Editing your photography

10-14-2014 7-47-25 PMBy Barry J. Ewell

For over 40 years I have used the camera to capture the lives of my family and friends.  The camera has been a very important tool in my professional career in public relations and advertising.  I first started with a film camera and spent hundreds of wonderful/fun hours in a dark room developing and printing my on prints.  Since the late 90’s I have used the digital camera extensively in to aid in my genealogical research.

I would like to share with you a few of the lessons I have learned when editing my photography.

  1. Remember – your original photos are your negatives:
    1. Never make changes to these – always work with a copy of the photo.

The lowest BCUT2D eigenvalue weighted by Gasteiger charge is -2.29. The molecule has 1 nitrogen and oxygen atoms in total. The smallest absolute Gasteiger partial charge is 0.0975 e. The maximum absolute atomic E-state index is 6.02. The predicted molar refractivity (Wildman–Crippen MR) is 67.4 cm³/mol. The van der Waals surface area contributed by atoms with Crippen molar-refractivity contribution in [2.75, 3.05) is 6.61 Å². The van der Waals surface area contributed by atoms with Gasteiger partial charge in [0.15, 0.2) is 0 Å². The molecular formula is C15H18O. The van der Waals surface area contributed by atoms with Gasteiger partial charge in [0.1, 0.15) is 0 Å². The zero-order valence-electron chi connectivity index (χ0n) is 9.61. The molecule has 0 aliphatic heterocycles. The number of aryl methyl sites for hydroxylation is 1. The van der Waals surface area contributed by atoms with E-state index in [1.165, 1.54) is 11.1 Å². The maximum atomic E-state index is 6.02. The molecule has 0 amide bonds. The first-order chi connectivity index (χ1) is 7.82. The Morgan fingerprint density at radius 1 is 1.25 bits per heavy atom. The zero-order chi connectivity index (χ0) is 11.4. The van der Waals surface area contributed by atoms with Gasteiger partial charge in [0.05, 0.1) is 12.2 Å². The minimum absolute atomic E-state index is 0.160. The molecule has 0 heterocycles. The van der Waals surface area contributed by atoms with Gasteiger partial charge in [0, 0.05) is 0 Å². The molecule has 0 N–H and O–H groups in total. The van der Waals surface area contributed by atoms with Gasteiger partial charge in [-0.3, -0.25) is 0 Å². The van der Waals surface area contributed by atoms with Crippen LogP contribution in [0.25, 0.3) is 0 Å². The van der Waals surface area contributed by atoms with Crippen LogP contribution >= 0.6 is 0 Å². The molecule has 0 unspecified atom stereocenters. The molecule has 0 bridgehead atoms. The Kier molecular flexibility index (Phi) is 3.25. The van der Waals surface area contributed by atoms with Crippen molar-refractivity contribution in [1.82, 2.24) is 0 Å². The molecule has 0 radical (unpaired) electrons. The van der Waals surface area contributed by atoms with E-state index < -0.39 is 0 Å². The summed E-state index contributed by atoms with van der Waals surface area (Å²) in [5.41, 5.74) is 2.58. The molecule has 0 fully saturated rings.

2. When you load a photo into your image manipulation program ALWAYS do a save as to make a copy of the photo and then work with that copy.
    3. If you make a mistake, you can always go back to the original and try again.
  2. Most common editing tasksyouwillperform include the following:
    1. Reassembling large documents that have been photographed in sections.
    2. Correcting the effects of poor lighting conditions and/or removing shadows from your document photos.
    3. Compensating for distortion of the document photo caused by a poor shooting angle or curled pages.
    4. Enhancing the quality of document photos suffering from low contrast and/or hard to read text.
  3. An exampleofeditinga document with poor lighting (using Adobe Photoshop or Elements):
    1. Import image.
    2. Create duplicate image.
    3. Rotate image.
    4. Use cropping/editing tools to trim image.
    5. Use auto level, auto color, auto contrast (use manual if needed).
    6. Save as: Use file naming structure. Copy and paste from other document.